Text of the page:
The best way to “invest” your emergency fund is by placing it in a high-yield savings account. The Goldman Sachs Marcus and Ally Savings Accounts are some of the best available rates and accounts. Don’t pick a high-yield savings account that you cannot quickly access and move the money. If it takes a few days to get the money out of the account, it is no longer liquid. Make sure the savings account you do have is FDIC insured. If they go out of business, you will still be able to get your money back. A lot of brokerages will release high-yield savings accounts, but they will not be insured.
Pay Off Debt or Save in an Emergency Fund
Is it better to pay off your current debt or establish an emergency fund? That is a tough question because debt usually comes with high interest rates which increases the debt, but not having an emergency fund can cause you to get into more debt by not being able to cover the next emergency. With little cash to use, you must decide on where to use it.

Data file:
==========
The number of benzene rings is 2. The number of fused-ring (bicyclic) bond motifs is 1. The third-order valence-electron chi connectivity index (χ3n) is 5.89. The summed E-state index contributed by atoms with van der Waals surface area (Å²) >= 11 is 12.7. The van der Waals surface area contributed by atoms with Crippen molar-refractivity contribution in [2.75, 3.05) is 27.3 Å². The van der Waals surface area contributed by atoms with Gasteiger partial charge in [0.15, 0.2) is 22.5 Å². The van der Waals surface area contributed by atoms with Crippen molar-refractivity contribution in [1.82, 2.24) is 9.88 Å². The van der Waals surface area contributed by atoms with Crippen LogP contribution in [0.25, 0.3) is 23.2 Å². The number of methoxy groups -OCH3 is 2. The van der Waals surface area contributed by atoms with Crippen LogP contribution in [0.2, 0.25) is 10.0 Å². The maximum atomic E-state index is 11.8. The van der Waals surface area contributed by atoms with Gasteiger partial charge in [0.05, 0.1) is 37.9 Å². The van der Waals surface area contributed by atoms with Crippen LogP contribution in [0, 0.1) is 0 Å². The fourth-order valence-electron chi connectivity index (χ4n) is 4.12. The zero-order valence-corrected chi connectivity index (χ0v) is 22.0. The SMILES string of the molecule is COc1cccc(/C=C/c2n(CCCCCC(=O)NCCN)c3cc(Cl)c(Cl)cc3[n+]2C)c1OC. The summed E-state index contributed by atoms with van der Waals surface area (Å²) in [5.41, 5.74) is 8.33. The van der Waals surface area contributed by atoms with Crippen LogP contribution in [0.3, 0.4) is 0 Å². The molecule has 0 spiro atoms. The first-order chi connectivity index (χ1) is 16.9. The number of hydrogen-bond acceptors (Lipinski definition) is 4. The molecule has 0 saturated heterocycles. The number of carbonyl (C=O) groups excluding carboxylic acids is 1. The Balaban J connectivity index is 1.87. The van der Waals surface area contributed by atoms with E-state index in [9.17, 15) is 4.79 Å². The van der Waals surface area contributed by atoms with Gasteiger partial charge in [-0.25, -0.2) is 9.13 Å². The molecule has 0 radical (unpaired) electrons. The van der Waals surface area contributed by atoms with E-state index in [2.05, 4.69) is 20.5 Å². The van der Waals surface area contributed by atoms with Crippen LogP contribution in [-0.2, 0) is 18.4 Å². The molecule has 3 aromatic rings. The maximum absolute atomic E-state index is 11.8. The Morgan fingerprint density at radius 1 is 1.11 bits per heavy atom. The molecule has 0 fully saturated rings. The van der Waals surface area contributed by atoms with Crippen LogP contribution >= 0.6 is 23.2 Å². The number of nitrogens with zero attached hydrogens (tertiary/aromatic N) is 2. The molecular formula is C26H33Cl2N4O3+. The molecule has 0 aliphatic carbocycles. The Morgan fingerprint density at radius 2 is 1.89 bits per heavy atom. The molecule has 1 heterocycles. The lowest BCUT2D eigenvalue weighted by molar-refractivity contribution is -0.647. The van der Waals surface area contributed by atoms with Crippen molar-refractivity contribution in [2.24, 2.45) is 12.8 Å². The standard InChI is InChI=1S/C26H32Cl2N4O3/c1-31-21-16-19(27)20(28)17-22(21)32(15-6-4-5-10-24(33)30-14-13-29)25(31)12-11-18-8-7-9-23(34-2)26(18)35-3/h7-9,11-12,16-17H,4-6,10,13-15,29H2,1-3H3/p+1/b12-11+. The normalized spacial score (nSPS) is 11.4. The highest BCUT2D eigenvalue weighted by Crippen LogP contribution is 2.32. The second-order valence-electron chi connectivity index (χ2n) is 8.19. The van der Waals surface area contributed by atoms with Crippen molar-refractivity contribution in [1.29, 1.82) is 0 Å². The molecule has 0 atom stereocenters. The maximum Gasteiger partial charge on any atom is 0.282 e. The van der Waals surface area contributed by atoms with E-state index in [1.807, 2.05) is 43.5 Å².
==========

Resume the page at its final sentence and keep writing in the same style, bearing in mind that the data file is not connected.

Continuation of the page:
The answer is going to be somewhere in the middle. You need to both pay off your debt and establish an emergency fund. When you are in this situation look to make minimum payments towards debt while building up your emergency fund. For your emergency fund aim for a goal of $1,000. This probably won’t be enough to cover your non-discretionary expenses for 3-6 months, but it will help keep you out of debt from smaller emergencies. Once you have your emergency fund established, begin paying down your debt. Once you have your debt paid off, put that extra money into your emergency fund. This system will help keep you in front of your finances and not playing catch-up.
Emergency funds are vital to your financial success. They make sure that a small, like a broken-down car, or large, like a job loss, emergency doesn’t derail your financial future. Build your emergency fund to cover a minimum of 3-6 months of non-discretionary expenses. Remember, you can remove discretionary expenses from your life, but those non-discretionary expenses need to be paid. Your emergency fund needs to remain in cash. Liquidity and easy to access is key for an emergency fund. Look to invest your fund into a high-yield online savings account. This will at least allow your money to keep up with inflation.